Confidence. It's an issue for rather a lot of us.
I've lost count of the number of people I've seen online, or heard in person, lamenting about how they just don't have confidence in themselves. It seems like they're the only ones; everyone else seems to have it together. Will there be a point when they grow up and become comfortable with themselves enough to not have these doubts?
And there's the point right there. Of COURSE it sounds familiar.
That is because EVERYONE has those doubts. EVERYONE. I'm not just saying that to say that. We may have different levels of self-doubt and low confidence, but we all have it in some way. (Well, maybe not psychopaths. From what little I know about them, that seems unlikely, but not being a psychologist, I'll leave that idea alone. In any case, most people aren't psychopaths).
Any normal person is going to have doubt. That's part of what being a normal person IS.
I think it's especially easy for writers to feel this way. Most of us have the tendency to section ourselves off from people- nature of the beast, after all. With less interactivity, there's bound to be less of a feeling of inclusion, of being the same as these others. Add in the inevitable rejections, of hard criticism, of people who don't understand what it is that you do, of people who think being a writer is nice, but what about when you grow up?
Well, let's start there. With writers.
If you never attempt to do anything with your writing because you're worried about any of the above happening, you have a problem with confidence, right? And if you do work up the nerve to attempt it, one or more of the above is bound to happen at some point, and that can wear you down. It's hard to keep going.
I'm glad I joined Twitter. I have a writer's group locally, but with three kids it's hard to get out (I haven't been in two years). Twitter has enabled me to meet a TON of other writers, to talk and interact with them. When you do this, it's not difficult to notice that we have a lot in common. One of those is dealing with the above.
Huh. So. If we all have to deal with the above...and react in much the same way...seems like most if not all writers have difficulty with doubts.
So, that's part and parcel of writing. At least we can take comfort in knowing there are others like us, who know what we're going through. Even though we're the weirdos. Even though we're the outsiders. No normal people feel that way. There are plenty of people out there perfectly secure in who they are.
Well? Is it? You tell me, writers.
Who are we? We writers, we mad breed of life; what is it that we do? ...We observe. We observe other people, and report on it, all in our own highly individual ways.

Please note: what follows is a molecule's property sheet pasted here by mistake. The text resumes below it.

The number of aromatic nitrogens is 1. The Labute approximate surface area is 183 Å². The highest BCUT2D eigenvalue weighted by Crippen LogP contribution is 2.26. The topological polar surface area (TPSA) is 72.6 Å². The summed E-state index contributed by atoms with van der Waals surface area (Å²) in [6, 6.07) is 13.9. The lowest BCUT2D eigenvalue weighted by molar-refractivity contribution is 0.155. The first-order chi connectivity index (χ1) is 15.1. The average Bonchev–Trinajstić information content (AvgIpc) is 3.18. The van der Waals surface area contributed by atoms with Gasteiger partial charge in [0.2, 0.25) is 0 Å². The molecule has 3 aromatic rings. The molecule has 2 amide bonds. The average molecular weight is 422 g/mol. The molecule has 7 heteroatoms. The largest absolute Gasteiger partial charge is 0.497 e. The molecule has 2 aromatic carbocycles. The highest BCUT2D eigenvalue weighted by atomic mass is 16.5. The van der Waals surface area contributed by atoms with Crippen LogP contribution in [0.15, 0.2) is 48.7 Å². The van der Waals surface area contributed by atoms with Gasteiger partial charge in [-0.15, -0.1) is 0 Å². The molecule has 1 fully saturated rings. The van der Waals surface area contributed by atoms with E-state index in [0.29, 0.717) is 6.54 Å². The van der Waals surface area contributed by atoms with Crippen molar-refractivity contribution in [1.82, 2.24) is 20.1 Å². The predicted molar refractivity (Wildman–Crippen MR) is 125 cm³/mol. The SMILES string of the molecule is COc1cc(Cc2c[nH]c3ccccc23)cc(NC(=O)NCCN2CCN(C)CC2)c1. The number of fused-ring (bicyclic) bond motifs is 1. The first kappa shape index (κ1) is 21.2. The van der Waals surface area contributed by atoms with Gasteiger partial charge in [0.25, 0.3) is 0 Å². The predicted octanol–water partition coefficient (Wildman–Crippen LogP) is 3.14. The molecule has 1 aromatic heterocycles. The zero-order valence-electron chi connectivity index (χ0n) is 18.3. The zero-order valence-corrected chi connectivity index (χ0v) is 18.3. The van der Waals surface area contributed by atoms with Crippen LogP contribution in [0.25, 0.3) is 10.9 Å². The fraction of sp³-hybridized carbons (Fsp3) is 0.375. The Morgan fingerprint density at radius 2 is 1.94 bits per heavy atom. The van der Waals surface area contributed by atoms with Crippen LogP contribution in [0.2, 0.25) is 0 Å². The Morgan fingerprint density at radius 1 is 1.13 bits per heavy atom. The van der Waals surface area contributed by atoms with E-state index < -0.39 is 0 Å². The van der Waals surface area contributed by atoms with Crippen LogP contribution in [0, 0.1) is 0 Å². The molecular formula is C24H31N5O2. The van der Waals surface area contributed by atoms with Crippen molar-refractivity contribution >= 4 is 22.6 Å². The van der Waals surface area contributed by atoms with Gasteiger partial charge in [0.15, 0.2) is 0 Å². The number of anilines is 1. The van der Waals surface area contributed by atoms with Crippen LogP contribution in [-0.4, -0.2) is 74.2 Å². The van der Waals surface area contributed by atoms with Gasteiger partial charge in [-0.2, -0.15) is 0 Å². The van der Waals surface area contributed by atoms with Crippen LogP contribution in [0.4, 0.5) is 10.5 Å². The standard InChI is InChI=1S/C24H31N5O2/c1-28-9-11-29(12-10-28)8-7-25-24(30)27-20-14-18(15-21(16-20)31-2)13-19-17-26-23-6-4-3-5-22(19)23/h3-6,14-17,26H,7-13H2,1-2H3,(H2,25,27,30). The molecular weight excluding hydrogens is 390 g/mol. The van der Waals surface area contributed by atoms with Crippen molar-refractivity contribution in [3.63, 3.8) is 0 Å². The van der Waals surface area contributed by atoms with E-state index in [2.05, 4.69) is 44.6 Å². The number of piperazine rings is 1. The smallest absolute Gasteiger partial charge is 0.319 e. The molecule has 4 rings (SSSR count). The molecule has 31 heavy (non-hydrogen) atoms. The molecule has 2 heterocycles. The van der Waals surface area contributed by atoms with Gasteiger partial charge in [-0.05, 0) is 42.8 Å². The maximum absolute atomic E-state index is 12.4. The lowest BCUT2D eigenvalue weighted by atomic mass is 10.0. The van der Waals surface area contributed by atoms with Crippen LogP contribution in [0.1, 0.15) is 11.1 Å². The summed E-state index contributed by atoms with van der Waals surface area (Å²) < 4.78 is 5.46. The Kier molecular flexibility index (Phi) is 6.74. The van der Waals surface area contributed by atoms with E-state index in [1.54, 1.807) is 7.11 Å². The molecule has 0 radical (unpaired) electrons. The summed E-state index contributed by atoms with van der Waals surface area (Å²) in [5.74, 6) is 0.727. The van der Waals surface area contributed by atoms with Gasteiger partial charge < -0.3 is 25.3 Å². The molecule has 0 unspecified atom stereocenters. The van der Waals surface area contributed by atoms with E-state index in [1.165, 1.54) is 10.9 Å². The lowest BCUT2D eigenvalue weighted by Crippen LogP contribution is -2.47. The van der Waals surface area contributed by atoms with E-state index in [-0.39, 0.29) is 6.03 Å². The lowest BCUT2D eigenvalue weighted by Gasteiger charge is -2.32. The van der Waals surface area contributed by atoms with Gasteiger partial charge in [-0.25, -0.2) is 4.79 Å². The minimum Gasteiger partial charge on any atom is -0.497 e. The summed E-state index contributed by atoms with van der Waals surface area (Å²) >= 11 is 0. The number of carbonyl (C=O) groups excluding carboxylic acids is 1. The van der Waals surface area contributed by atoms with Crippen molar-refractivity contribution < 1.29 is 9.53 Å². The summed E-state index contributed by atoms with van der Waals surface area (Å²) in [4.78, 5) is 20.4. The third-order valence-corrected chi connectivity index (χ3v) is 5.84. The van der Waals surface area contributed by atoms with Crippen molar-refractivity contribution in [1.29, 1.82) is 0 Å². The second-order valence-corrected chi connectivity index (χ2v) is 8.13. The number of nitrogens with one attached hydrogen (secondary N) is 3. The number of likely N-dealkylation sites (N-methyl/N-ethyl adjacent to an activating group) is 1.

So, observe others. Make up a story. Make them characters. The characters will not be perfect. They will have faults. They will have doubts.
So do people.
So does everyone.
We express our doubts in different ways; usually we try not to let others see it. If they can see that we doubt ourselves, they'll be less likely to take us seriously. We as a species admire confidence, which is why we're trying to hide our doubts in the first place. It's an important trait. Low confidence in your abilities doesn't help you kill the saber-toothed tiger, so to speak. Some of us are better at hiding our doubts. Some of us hide them so well we get to believing they aren't there (I'm looking at you, politicians). But they never really go away.
No. You won't ever get to the point where you won't have any doubts. And that's a GOOD thing.
If we didn't have doubt, we would never exercise caution. We wouldn't think twice before jumping off that cliff. The saber-toothed tiger would have us for lunch. We'd go out wearing plaid and polka dots together without a worry (gasp!). Doubts keep us in check. They manage our impetuosity, and keep us from doing really really stupid things. Most of the time.
Doubt is what makes us work harder. Doubt is what makes us strive to go farther. Doubt is what keeps us from leaving things as they are and saying they're good enough. Doubt makes us better writers. Doubt makes us better humans.
There will never be a time when you are completely without doubt. But, if you keep working at it, you will learn to manage, and to accept it. It will simply be a part of who you are. And guess what?
When that happens, some of that doubt will lift. By accepting your doubt, you will have new confidence in yourself.
And you won't be the only one.
I believe in you. You know why?
Because I doubt myself too. Everyone does. I can't say it enough. But I've learned to, on the whole, accept it. And that has helped me to realize that anyone can do it. Anyone, and everyone, has the potential to realize one thing:
They are good enough.
They are smart enough.
And, gosh darn it...people LIKE them!
Writer, dancer, actress, mother, me.